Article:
Japan was once at the centre of a colonial empire that stretched from Manchuria to Korea and to south-eastern Asia (Indonesia, Singapore, Malaysia and the Philippines). The country was occupied in 1945 by the USA, which administered it until 1951, imposing disarmament. The USA encouraged the reconstruction of the country which soon became an economic powerhouse. The Liberal Democratic Party (LDP) governed the country, except for brief interruptions, from 1950. Japan is a constitutional monarchy. On the basis of the Constitution of 3 November 1946, the Emperor (“symbol of the state and the unity of the people”) performs functions that are largely representative. The Diet (Kokkai) is made up of two Chambers both elected by direct suffrage and with a mixed (first-past-the-post and proportional) system: the Chamber of Counsellors, or Upper Chamber (Sangi-in, 242 members elected for six years, with half renewed every three years), and the House of Representatives, or Lower Chamber (Shūgi-in, 465 members elected for four years). The Diet exercises legislative power and political control of government activity. The government is headed by a Prime Minister formally appointed by the Emperor after being designated by the Diet.
After defeat in 1945, Japan was required to add an article to the Constitution to renounce war and the upkeep of armed forces. In actual face, known as “Self-Defense Forces” (Jieitai), the country boasts a sizeable military apparatus. A reinterpretation of the Constitution in 2015 allows direct military intervention abroad to defend the country or its allies. On the island of Okinawa there are several military bases with 50 thousand US soldiers.
The judicial system draws inspiration from continental European civil law, with Anglo-Saxon influences.
|Tōkyō||9 272 740||inhab.||2015|
|Yokohama||3 724 844||inhab.||2015|
|Greater Tōkyō (metropolitan area)||36 923 000||inhab.||2010|
|Greater Tōkyō||13 724 000||inhab.||2017|
|Population by age and gender (% - 2017)|
Average life expectancy and the population percentage of the elderly are among the highest in the world.
There are several small of autochthonous ethnic groups, such as the Ainu on the island of Hokkaidō, continually discriminated against and only officially recognized by Parliament on 12 June 2008.
|Foreigners, total||2 382 822||units||2016|
Prime Minister Abe’s programme to boost economic growth is based on an expansive monetary policy, accompanied in 2016-17 by negative interest rates, tax breaks and hefty public investment. This proved beneficial to exports but also raised inflation, hence labour costs went up, sparking difficulties for certain sectors such as construction. In 2014, value-added tax was raised from 5% to 8% to increase state proceeds and lower the high deficit. A further increase (up to 10%) was postponed until 2019 in order not to depress growth even more, but the very high public debt (about 235% of the GDP), the highest in the world, weighs on the country’s future.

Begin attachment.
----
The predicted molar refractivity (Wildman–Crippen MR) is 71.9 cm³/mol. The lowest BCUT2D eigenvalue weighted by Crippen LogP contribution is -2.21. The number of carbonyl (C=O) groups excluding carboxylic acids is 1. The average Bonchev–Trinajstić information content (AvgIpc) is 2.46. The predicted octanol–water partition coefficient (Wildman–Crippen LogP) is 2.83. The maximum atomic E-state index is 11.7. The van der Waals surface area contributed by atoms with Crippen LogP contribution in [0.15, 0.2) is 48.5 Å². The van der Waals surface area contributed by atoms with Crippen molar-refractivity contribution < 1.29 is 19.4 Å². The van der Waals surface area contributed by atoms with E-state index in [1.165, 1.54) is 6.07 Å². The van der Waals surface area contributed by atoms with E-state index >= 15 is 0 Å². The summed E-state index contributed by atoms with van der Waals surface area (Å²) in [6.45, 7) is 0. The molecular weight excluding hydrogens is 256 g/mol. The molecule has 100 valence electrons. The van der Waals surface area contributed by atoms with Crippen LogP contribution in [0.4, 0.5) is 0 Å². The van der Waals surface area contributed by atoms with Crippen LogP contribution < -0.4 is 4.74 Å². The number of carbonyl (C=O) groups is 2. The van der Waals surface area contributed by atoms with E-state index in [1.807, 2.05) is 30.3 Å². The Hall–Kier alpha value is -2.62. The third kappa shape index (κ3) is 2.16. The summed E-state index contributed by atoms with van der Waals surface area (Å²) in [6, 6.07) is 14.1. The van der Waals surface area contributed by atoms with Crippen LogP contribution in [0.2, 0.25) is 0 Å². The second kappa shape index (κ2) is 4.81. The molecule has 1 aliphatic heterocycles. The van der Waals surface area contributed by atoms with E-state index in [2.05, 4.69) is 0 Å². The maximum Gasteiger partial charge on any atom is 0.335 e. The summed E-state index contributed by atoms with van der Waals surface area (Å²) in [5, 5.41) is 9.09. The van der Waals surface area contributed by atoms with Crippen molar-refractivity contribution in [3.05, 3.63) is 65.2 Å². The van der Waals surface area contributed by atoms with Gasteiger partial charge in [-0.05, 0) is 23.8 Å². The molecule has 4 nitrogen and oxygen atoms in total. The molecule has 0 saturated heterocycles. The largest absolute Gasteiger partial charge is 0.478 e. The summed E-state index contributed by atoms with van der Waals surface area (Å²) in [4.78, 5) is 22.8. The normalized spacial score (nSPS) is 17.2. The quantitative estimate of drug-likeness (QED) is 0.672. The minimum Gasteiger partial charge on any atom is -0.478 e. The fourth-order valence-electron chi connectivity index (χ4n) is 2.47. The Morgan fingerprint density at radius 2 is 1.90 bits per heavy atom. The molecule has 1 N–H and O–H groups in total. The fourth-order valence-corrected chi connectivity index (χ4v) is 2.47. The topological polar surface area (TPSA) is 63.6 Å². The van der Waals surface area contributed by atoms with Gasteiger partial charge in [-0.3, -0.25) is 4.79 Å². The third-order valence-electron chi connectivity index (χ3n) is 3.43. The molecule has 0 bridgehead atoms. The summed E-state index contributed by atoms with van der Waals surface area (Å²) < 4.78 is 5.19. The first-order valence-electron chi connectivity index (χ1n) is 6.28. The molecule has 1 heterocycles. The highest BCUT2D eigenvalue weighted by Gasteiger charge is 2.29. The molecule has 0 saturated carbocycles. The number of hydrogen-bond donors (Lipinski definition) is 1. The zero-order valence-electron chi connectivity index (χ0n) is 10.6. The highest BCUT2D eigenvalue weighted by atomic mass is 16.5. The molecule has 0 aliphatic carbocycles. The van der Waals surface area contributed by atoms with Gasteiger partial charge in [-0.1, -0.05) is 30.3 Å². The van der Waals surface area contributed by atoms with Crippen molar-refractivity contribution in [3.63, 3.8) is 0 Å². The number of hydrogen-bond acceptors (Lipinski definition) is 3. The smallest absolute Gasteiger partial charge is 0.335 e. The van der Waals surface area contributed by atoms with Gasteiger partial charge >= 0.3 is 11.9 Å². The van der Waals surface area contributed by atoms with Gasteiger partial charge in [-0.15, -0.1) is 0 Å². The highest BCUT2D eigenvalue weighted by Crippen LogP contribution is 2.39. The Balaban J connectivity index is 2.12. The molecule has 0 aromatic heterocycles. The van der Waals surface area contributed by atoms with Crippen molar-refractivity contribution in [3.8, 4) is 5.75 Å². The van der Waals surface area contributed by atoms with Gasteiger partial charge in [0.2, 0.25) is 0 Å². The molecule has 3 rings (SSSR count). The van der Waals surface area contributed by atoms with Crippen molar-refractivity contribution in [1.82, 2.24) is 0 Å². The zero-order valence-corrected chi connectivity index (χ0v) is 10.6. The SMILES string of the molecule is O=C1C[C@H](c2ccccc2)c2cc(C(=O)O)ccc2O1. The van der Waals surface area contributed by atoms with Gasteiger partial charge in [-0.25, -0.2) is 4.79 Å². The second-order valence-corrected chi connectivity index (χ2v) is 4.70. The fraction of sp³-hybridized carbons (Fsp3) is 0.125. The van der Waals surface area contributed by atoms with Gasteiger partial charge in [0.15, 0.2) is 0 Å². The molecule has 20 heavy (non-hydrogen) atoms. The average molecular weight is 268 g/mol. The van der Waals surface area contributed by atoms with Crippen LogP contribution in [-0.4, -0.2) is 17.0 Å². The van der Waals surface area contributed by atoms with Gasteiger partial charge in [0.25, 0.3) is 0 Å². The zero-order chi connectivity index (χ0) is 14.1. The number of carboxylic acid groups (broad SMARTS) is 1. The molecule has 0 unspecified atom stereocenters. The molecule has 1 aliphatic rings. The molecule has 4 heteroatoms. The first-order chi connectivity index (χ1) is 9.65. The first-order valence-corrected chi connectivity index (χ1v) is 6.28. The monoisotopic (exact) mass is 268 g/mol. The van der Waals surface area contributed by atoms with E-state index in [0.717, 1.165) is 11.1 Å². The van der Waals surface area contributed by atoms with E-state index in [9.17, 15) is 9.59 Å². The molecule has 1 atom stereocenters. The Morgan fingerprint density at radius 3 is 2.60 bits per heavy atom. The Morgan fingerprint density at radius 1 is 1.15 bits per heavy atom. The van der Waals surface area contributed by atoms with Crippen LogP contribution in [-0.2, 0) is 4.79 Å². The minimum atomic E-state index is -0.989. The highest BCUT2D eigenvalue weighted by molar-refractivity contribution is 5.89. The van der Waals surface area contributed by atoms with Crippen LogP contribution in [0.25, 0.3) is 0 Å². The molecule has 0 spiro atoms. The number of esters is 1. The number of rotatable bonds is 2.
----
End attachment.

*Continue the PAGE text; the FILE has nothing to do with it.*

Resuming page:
|Agricultural prod. index (2004-06=100)||92.1||index||2016|
|Balance of trade||26 210||M US$||2017|
|Active population||66 427 585||units||2017|
|Active population, Females||43.2||%||2017|
|Unemployment rate, Females||40.9||%||2017|
|Expenses||103 573 276||M LCU||2014|
|Revenues||103 925 748||M LCU||2014|
|Currency in circulation||111 508.2||BN LCU||2017|
|International reserves||1 264 141||M US$||2017|
Agriculture and forests.
Areas that may be cultivated are limited. Notwithstanding the employment of advanced agronomical techniques, the country is not able to satisfy its nutritional requirements. The main crop is rice, which alone takes up more than a half of cultivated areas in the country; other important food crops are sugar beet and sugar cane, wheat, potatoes and sweet potatoes. Japanese tea is renowned, grown in particular on the mountain slopes of the islands of Kyūshū, Shikoku and southern Honshū. Citrus fruits and apples are among the most important fruit crops. A relatively high production of timber comes from the forested areas which account for approximately 68% of the country.
Livestock and fishing.
Cattle-farming concerns, above all, cows and pigs. The breeding of silkworms is still practiced. Japan is among the top countries in the world in terms of the quantity of fish caught (above all sardines, mackerel and salmon).
The main fishing ports are Wakkanai, Abashiri, Kushiro, Hakodate and Otaru (on the island of Hokkaidō); Hachinohe, Miyako, Shiogama, Choshi, Tsukiji, Misaki, Shimizu, Yaizu, Muroto, Niigata, Sakai and Shimonoseki (Honshū); Fukuoka, Nagasaki and Makurakazi (Kyūshū). Aquaculture is developed (especially seaweeds and molluscs).
Despite the international moratorium on whale-hunting, Japan continues to hunt whales with the pretext of doing so for “scientific purposes”. Coral and pearls are extracted on the southern coasts of Shikoku and Kyūshū (natural pearls in the Bay of Ōmura, near Nagasaki and cultivated pearls in the pearl-beds on the island of Kyūshū and in the prefectures of Ehime and Mie).
|cereals, total||9 034.597||1000 t||2016|